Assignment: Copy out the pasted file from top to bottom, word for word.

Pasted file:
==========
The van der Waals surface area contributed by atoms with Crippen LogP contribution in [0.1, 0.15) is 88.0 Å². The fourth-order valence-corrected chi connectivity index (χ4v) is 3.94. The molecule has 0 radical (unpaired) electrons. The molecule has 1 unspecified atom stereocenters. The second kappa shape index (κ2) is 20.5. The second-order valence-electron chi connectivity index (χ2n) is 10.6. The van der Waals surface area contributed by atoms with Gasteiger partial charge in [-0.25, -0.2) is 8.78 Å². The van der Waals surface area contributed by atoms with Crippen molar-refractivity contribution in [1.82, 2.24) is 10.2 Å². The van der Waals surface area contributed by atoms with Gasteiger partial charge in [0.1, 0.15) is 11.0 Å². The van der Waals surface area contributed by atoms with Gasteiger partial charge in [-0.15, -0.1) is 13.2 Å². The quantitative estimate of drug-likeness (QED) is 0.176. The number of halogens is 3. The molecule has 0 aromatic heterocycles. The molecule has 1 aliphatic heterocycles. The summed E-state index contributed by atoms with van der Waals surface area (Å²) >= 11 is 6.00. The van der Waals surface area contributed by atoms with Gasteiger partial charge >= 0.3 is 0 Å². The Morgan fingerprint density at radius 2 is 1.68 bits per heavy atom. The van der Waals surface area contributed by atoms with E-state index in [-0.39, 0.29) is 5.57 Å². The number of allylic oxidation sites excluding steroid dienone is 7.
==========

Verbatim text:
The van der Waals surface area contributed by atoms with Crippen LogP contribution in [0.1, 0.15) is 88.0 Å². The fourth-order valence-corrected chi connectivity index (χ4v) is 3.94. The molecule has 0 radical (unpaired) electrons. The molecule has 1 unspecified atom stereocenters. The second kappa shape index (κ2) is 20.5. The second-order valence-electron chi connectivity index (χ2n) is 10.6. The van der Waals surface area contributed by atoms with Gasteiger partial charge in [-0.25, -0.2) is 8.78 Å². The van der Waals surface area contributed by atoms with Crippen molar-refractivity contribution in [1.82, 2.24) is 10.2 Å². The van der Waals surface area contributed by atoms with Gasteiger partial charge in [0.1, 0.15) is 11.0 Å². The van der Waals surface area contributed by atoms with Gasteiger partial charge in [-0.15, -0.1) is 13.2 Å². The quantitative estimate of drug-likeness (QED) is 0.176. The number of halogens is 3. The molecule has 0 aromatic heterocycles. The molecule has 1 aliphatic heterocycles. The summed E-state index contributed by atoms with van der Waals surface area (Å²) >= 11 is 6.00. The van der Waals surface area contributed by atoms with Gasteiger partial charge >= 0.3 is 0 Å². The Morgan fingerprint density at radius 2 is 1.68 bits per heavy atom. The van der Waals surface area contributed by atoms with E-state index in [-0.39, 0.29) is 5.57 Å². The number of allylic oxidation sites excluding steroid dienone is 7.